The ARC Centre of Excellence for Climate Extremes reduces Australia’s economic, social and environmental vulnerability to climate extremes.
We do this by:
- Developing and leading fundamental climate science
- Improving the predictions of extreme weather and climate events
- Fostering collaborative science between 5 of Australia’s leading universities and our partner organisations
- Training and investing in the climate science leaders of the future
- Sharing our knowledge with Governments, policymakers, industry and the community
Climate extremes affect many facets of Australian society including health, soil and water, agriculture, infrastructure, energy security and financial security. Our research programs focus on 4 core areas – weather and climate interactions, attribution and risk, drought and ocean extremes. These are all underpinned by our work in climate modelling – improving the models that analyse extremes of the past and predict extremes into the future.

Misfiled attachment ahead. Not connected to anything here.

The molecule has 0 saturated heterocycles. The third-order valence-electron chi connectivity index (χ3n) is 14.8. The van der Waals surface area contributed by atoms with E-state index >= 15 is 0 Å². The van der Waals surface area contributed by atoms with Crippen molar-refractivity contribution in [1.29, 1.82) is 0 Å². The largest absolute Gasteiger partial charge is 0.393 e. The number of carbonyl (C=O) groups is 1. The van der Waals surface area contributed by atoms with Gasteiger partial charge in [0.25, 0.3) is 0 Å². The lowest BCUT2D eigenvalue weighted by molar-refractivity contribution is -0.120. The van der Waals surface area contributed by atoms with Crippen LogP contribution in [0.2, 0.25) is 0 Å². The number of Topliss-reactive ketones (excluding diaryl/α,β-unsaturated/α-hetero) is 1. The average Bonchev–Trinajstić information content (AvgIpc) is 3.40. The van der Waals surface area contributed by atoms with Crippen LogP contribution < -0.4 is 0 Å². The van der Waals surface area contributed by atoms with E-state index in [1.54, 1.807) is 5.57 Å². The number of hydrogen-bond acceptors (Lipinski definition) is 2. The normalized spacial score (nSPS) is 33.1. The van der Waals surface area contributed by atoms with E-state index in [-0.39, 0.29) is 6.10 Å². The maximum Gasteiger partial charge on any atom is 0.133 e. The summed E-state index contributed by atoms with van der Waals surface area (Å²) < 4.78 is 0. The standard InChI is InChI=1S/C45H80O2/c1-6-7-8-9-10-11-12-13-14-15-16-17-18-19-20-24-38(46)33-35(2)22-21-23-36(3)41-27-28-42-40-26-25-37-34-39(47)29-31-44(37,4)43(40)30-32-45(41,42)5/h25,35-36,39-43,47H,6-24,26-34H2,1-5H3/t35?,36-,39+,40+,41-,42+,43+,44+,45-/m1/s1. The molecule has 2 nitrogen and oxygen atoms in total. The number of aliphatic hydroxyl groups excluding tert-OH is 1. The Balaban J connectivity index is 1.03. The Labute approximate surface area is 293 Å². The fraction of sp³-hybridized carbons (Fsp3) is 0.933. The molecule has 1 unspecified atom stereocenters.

Established in August 2017, we were funded by the Australian Research Council as a Centre of Excellence. Five of Australia’s leading universities are partners in the Centre – the University of New South Wales, Monash University, the Australian National University, the University of Melbourne, and the University of Tasmania, with investment from The Bureau of Meteorology, New South Wales Government’s Research Attraction and Acceleration Program and the NSW Office of Environment and Heritage.
The establishment of the Centre – the first of its kind globally – marked a shift from investigating climate averages to a specific focus on the process-level understanding that explains the behaviour of climate extremes that directly affect Australian natural and economic systems. With this increased evidence-based understanding as our foundation, the Centre improves Australia’s capability to predict climate extremes, reducing our national vulnerability.
The ARC Centre of Excellence for Climate Extremes focuses on the processes underlying extreme rainfall, droughts, heatwaves and cold air outbreaks. Because these are all affected by the background climate, including variability on many timescales, we maintain research efforts on climate variability, teleconnections and climate sensitivity. Our research is necessarily quantitative, understanding the physics, dynamics and biology of climate extremes and describing them in the Australian Community Climate and Earth-System Simulator. Central to our research is the high-performance computers and data environment provided by the National Computational Infrastructure.